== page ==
The risk assessment blind spot placing children in danger
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The risk assessment blind spot placing children in danger

by Freya Lucas

August 06, 2019

Recent research from the University of Alabama has shown a significant safety hazard for children, which often goes unchecked: 67 per cent of child pedestrians involved in a recent study were ‘unsupervised’ (not within reach of a care giver) in car parks, posing significant risks to their health and safety. 


The researchers also found that children exit vehicles prior to adults over 50 per cent of the time, exposing them to additional dangers. On average, more than five children are killed and 47 seriously injured in driveways and car parks each year across Australia, making the findings of relevance to the Australian context.  


In the United States where the research was conducted, an estimated 5,000 injuries and 205 fatalities of children aged 14 years and younger occur from collisions with vehicles in non-traffic locations, like car parks, driveways and private property, according to the National Highway Traffic Safety Administration’s 2007 report.


The study, recently published in the Journal of Safety Research, observed 124 children aged 2-10 years of age, and their adult supervisors, as they crossed a car park from their parked vehicle into a community recreation center. 


Researchers observed that 88 per cent of children were outside of an adult’s arm reach, speculating that the perception of risk diminishes in well-known, familiar locations, because adults and children feel ‘safe’. 


Researcher Jenni Rouse, a doctoral student in the UAB Department of Psychology, outlined that adults and children may not see risks in car parks because vehicles are moving more slowly, injury rates are perceived as lower in this environment, and there is an eagerness to get to where they are going. 


“As adult supervisors, we are responsible for teaching children basic pedestrian safety practices and leading by example,” Ms Rouse said. 


“Adult supervision of children in car parks is apparently poor, creating significant safety risks for children. By addressing the concerns of pedestrian safety with children in car parks, we can help cut down on the number of injuries presented in emergency departments and hopefully save a child’s life.”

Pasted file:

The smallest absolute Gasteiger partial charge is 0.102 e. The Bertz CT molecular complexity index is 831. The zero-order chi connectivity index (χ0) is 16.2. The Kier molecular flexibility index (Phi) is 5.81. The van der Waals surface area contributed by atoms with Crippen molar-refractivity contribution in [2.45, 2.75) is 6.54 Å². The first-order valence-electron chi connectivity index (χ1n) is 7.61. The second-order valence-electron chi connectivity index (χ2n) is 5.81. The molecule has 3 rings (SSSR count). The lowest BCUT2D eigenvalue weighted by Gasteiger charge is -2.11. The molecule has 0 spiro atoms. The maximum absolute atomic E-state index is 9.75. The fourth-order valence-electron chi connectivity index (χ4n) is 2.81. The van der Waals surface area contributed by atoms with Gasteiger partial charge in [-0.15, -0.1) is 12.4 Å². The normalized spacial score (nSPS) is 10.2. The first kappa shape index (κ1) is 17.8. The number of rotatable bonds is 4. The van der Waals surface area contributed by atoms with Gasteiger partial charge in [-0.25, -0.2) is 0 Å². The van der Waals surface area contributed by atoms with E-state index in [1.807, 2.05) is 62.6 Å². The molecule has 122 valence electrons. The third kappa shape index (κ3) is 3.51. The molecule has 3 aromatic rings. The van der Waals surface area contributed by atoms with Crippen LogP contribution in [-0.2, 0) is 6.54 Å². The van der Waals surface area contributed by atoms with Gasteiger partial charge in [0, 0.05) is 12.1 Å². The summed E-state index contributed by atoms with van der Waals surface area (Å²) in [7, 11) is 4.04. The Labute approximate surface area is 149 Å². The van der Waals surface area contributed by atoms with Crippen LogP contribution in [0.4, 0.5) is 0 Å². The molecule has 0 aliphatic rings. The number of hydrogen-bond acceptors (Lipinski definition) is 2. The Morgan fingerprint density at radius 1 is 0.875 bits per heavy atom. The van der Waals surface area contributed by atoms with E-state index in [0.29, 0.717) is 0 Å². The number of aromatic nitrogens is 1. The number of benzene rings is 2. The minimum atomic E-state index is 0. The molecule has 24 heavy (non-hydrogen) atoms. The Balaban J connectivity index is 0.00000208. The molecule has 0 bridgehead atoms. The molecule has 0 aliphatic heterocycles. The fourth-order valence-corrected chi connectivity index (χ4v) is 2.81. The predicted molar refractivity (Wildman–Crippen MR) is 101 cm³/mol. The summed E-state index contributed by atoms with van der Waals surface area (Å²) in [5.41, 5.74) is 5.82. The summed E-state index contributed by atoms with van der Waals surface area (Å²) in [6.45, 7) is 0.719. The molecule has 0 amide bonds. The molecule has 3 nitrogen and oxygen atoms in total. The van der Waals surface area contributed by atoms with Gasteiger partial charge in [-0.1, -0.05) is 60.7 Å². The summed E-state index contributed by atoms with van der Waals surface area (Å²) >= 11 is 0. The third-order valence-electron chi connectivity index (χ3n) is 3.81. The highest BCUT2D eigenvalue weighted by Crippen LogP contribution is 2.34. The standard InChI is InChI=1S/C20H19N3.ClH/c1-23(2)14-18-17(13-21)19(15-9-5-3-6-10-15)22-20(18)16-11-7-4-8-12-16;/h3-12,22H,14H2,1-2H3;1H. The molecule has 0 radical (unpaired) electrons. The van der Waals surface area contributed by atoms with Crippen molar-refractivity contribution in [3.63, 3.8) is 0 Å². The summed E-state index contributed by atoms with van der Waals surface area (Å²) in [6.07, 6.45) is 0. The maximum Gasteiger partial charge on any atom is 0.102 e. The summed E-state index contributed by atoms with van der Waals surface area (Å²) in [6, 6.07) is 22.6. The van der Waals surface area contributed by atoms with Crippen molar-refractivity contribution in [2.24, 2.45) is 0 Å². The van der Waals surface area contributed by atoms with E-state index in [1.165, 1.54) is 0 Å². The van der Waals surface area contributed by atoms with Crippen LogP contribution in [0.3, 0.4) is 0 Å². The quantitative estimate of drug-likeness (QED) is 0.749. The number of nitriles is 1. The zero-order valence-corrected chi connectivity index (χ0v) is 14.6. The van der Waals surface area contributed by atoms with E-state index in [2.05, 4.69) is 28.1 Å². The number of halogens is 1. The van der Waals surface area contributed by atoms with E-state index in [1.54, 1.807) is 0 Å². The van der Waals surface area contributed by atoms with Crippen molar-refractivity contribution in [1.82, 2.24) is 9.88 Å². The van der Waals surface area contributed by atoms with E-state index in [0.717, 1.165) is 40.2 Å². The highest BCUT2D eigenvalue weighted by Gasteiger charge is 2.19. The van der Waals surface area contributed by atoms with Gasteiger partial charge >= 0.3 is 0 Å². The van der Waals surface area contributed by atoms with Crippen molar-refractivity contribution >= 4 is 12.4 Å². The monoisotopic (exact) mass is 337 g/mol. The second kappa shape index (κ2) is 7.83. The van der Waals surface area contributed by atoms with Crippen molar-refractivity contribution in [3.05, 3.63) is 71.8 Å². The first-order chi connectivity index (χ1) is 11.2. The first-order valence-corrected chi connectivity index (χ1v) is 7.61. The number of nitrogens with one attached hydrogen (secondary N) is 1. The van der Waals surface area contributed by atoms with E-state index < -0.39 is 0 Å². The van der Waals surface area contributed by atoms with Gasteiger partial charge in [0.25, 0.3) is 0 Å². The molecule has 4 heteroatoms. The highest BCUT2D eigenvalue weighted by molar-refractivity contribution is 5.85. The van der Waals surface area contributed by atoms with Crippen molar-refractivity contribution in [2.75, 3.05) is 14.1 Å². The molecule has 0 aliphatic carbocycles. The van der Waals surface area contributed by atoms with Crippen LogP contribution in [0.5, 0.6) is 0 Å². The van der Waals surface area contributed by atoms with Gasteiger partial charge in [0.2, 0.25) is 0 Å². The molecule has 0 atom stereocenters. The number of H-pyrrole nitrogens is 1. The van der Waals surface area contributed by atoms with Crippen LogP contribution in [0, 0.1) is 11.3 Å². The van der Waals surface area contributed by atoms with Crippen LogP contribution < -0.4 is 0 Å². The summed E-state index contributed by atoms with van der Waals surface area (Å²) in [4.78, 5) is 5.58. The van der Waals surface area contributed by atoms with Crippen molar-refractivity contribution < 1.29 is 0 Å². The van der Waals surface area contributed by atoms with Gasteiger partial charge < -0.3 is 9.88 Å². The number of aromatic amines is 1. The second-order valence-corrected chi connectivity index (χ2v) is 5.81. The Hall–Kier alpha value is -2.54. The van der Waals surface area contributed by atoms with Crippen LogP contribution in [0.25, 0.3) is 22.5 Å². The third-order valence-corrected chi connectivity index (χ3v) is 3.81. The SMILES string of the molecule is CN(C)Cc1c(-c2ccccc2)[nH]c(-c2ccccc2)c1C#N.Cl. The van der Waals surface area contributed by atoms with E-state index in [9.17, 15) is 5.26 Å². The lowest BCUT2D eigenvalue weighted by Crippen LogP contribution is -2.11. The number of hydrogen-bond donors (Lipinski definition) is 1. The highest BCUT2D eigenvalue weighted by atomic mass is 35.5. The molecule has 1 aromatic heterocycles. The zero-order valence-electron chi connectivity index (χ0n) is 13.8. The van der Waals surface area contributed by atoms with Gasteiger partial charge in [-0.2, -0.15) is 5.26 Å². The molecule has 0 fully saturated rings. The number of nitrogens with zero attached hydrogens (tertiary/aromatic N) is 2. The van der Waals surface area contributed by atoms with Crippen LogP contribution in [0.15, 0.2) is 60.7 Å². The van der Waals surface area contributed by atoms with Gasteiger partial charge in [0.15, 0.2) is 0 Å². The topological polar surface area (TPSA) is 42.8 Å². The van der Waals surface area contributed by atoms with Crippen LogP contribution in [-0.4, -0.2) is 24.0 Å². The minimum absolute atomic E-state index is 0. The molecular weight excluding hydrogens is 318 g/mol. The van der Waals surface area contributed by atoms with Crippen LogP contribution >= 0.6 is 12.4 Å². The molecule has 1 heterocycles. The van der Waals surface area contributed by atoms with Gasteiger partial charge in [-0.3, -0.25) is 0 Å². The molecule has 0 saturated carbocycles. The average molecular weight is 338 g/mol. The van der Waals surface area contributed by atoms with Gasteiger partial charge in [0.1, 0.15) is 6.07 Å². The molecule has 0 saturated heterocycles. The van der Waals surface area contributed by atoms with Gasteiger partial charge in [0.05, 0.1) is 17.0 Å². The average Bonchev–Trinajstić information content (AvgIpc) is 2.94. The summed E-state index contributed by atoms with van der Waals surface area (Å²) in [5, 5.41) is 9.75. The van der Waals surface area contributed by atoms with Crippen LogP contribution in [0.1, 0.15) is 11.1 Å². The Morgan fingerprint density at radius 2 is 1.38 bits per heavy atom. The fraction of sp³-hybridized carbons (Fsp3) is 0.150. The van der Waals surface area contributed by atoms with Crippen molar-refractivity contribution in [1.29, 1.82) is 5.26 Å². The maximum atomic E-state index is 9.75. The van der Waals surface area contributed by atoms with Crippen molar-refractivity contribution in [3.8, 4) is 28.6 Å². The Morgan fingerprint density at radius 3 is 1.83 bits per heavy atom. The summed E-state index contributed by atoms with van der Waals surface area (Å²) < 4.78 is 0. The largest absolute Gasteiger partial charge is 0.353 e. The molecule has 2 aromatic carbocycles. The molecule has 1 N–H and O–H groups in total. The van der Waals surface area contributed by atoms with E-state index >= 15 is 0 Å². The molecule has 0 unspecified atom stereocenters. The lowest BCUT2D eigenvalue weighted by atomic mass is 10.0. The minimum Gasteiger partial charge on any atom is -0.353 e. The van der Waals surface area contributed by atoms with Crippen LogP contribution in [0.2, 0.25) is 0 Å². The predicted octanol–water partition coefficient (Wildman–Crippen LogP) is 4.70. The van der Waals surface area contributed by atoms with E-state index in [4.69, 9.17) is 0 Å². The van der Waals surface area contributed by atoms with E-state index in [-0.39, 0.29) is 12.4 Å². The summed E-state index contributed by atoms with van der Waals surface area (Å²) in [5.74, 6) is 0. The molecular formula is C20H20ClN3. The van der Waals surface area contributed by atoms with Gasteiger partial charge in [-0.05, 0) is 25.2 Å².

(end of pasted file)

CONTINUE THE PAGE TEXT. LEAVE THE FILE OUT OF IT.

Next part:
Ms Rouse recommended adult supervisors implement injury prevention strategies, including:


  • Holding a child’s hand in car parks


  • Making sure children remain in the car until an adult opens the door


  • Exiting the car from the passenger side when being dropped off near a building to avoid cars passing on the driver side


  • Teaching basic pedestrian safety practices, like looking both ways for traffic before crossing the car park


  • Making children aware of traffic and the dangers associated with moving vehicles


  • Using footpaths when available


  • Reducing distractions as children are guided through a car park, including mobile phones and conversations with others.


In addition, researchers recommended that caretakers should begin teaching their children basic safety practices at a young age. These practices include:


  • Checking for moving vehicles by looking both ways before crossing the street


  • Watching for vehicles that are backing up


  • Walking in car parks and avoiding rambunctious play.


For drivers in car parks, attention should be even more focused and attuned to those in the general vicinity. Ms Rouse recommends that drivers slow down and eliminate any distractions as they navigate car parks. Using reversing cameras and paying attention to surroundings can make a significant impact in the reduction of death and injuries.


Environmental factors that can help reduce risk start with alterations in car park design. Reducing speeds allows for greater reaction time for attentive drivers to respond to reckless behaviour. This also reduces the intensity of impact should an incident occur. Additional alterations include posting and enforcing speed limits, adding speed bumps to slow traffic, and adding footpaths or pedestrian-only areas.


“Overall adults should be more attentive when they are in a car park, whether they are driving or walking,” Ms Rouse said. 


To access the full study, please see here

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